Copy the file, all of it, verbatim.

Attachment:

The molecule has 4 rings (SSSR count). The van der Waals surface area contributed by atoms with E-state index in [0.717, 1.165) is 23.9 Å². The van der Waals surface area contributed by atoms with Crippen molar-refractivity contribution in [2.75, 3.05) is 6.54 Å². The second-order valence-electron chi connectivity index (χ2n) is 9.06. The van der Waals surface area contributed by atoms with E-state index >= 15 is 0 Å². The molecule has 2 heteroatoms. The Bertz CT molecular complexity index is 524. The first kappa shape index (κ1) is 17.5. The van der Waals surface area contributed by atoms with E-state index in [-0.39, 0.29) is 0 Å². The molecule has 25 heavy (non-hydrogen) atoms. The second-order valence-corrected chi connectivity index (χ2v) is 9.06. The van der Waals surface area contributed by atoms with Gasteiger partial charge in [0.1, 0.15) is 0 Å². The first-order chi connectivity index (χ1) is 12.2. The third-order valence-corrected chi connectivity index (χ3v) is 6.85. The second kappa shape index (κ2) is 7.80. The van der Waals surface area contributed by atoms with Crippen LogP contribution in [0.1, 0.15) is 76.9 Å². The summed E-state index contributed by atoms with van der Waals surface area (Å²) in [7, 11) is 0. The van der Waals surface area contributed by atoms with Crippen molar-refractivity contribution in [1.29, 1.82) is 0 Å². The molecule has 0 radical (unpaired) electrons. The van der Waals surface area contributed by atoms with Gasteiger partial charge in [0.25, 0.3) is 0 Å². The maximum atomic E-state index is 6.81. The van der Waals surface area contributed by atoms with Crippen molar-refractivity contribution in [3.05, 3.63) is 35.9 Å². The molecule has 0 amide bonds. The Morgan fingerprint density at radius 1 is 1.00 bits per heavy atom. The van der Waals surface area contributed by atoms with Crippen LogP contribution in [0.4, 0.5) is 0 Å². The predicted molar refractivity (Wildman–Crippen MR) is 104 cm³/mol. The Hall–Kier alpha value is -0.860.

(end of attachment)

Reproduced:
The molecule has 4 rings (SSSR count). The van der Waals surface area contributed by atoms with E-state index in [0.717, 1.165) is 23.9 Å². The van der Waals surface area contributed by atoms with Crippen molar-refractivity contribution in [2.75, 3.05) is 6.54 Å². The second-order valence-electron chi connectivity index (χ2n) is 9.06. The van der Waals surface area contributed by atoms with E-state index >= 15 is 0 Å². The molecule has 2 heteroatoms. The Bertz CT molecular complexity index is 524. The first kappa shape index (κ1) is 17.5. The van der Waals surface area contributed by atoms with E-state index in [-0.39, 0.29) is 0 Å². The molecule has 25 heavy (non-hydrogen) atoms. The second-order valence-corrected chi connectivity index (χ2v) is 9.06. The van der Waals surface area contributed by atoms with Gasteiger partial charge in [0.1, 0.15) is 0 Å². The first-order chi connectivity index (χ1) is 12.2. The third-order valence-corrected chi connectivity index (χ3v) is 6.85. The second kappa shape index (κ2) is 7.80. The van der Waals surface area contributed by atoms with Crippen LogP contribution in [0.1, 0.15) is 76.9 Å². The summed E-state index contributed by atoms with van der Waals surface area (Å²) in [7, 11) is 0. The van der Waals surface area contributed by atoms with Crippen molar-refractivity contribution in [1.29, 1.82) is 0 Å². The molecule has 0 radical (unpaired) electrons. The van der Waals surface area contributed by atoms with Gasteiger partial charge in [0.25, 0.3) is 0 Å². The maximum atomic E-state index is 6.81. The van der Waals surface area contributed by atoms with Crippen molar-refractivity contribution in [3.05, 3.63) is 35.9 Å². The molecule has 0 amide bonds. The Morgan fingerprint density at radius 1 is 1.00 bits per heavy atom. The van der Waals surface area contributed by atoms with Crippen LogP contribution in [0.4, 0.5) is 0 Å². The predicted molar refractivity (Wildman–Crippen MR) is 104 cm³/mol. The Hall–Kier alpha value is -0.860.